Bright future plans begin early
College planning begins at eighth grade for Cape Fear Academy students. The school’s Director of College Planning, Becky Copenhaver, meets with all of the eighth grade classes and shows them where Cape Fear Academy students have been accepted into college around the country and abroad. It gets them excited, she said.
Starting college planning early is part of the students’ high success rate of 100 percent of college acceptance among the graduating class. At ninth grade, Copenhaver clusters the students in small groups in the computer lab where they learn how to create a resume. She introduced the web-based college and career planning program, Naviance, at Cape Fear Academy. All students can access the program to which the school subscribes.
Naviance can generate a list of colleges and universities that are a good match for a student based on a series of questions and a student’s aptitude test scores.
“You want to find a college that’s a good fit for you and a good fit for them,” she said.
In the 10th and 11th grades, she has students take the Kiersey Personality Sorter through Naviance, which helps students become more aware of their own personalities and what career choices would be a good match. She begins to talk to them about how specific majors can lead to certain careers and what courses they can take at Cape Fear Academy to be most prepared for a particular field.
Then, at the end of the year, she takes 10th grade students on a three-day college tour by bus. The itinerary includes colleges and universities that represent a variety of campuses including a large state university, a small private liberal arts college, an urban college and a mid-size university.
In 11th grade, she offers an in-depth workshop for parents and students where she walks through the college admissions process. She encourages them to visit schools and compile a list of schools the student is interested in.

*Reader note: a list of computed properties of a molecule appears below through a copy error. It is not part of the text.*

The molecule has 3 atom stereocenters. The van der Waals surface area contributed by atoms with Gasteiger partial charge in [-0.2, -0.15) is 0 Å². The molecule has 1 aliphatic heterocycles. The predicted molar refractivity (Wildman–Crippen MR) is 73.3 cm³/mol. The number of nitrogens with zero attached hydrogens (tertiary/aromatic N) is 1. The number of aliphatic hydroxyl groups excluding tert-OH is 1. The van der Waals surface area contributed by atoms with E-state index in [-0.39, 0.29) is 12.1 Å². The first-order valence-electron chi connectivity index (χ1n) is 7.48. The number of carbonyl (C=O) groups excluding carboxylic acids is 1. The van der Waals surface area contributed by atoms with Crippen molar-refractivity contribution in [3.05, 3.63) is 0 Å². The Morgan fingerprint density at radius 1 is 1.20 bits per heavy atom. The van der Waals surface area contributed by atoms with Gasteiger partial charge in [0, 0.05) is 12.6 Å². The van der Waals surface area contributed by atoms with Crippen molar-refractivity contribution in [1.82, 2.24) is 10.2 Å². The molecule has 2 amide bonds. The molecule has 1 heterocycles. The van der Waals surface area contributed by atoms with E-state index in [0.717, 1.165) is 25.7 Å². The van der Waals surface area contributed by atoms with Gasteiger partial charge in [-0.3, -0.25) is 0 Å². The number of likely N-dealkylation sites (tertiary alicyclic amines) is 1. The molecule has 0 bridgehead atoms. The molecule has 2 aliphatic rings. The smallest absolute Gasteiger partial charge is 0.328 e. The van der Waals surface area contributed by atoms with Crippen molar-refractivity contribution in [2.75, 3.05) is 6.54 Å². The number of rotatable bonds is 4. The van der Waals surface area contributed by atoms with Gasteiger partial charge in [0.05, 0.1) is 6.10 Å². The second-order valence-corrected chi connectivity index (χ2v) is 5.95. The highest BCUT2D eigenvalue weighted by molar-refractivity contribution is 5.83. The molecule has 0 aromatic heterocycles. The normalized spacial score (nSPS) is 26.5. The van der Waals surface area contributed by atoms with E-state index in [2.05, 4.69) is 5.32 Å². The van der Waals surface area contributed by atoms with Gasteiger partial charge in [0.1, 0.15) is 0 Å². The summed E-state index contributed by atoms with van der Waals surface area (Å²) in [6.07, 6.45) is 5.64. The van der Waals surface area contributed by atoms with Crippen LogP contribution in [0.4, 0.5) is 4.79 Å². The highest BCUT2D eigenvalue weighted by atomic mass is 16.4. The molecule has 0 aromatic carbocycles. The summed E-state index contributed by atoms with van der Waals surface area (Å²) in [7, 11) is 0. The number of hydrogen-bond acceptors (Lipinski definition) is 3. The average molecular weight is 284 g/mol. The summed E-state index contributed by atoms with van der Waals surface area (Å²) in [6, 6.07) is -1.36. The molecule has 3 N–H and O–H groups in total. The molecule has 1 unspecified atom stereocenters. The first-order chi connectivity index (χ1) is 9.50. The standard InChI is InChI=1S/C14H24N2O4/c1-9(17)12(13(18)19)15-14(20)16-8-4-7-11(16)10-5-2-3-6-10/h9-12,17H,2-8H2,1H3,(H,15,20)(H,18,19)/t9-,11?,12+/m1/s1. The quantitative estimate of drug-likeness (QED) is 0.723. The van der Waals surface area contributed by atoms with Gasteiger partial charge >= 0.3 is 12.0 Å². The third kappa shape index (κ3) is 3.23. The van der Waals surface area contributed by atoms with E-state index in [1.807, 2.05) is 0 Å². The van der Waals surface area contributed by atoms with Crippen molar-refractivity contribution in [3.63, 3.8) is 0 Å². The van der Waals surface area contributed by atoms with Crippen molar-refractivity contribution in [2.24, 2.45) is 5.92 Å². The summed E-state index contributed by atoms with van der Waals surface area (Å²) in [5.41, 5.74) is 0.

In 12th grade, she meets with the students in small groups to teach them about the college application process. Many Cape Fear Academy students apply early admission by October 15. By January, many have received acceptances to Duke University, North Carolina State University, University of South Carolina, University of Georgia and the University of North Carolina at Wilmington. Most Cape Fear Academy graduates choose to stay in state and attend UNC Chapel Hill, NC State and UNCW, she said. Throughout the process, she meets privately with students and their parents to help them navigate it.
Last year’s graduating class received a total of $2.7 million in college financial aid awards, she said. She publishes a newsletter called “The College Collage” that features scholarship opportunities. She also encourages all students to submit a Free Application for Federal Student Aid (FAFSA).
In this economy, she has seen colleges and universities giving more in student financial aid.
“Colleges have to do a much better job to make it attainable,” she said. “Private schools will work with students to try to pare down that tuition to be in line with in-state tuition because of the economy. The last five to 10 years have been pretty dramatic in terms of scholarships.”
Cape Fear Academy has been a leader in the educational community of southeastern North Carolina since 1967. Known for its academic excellence and outstanding college preparatory program, the pre-kindergarten through twelfth grade curriculum emphasizes hands-on learning across academic disciplines. For more information, visit www.capefearacademy.org or call (910) 791-0287.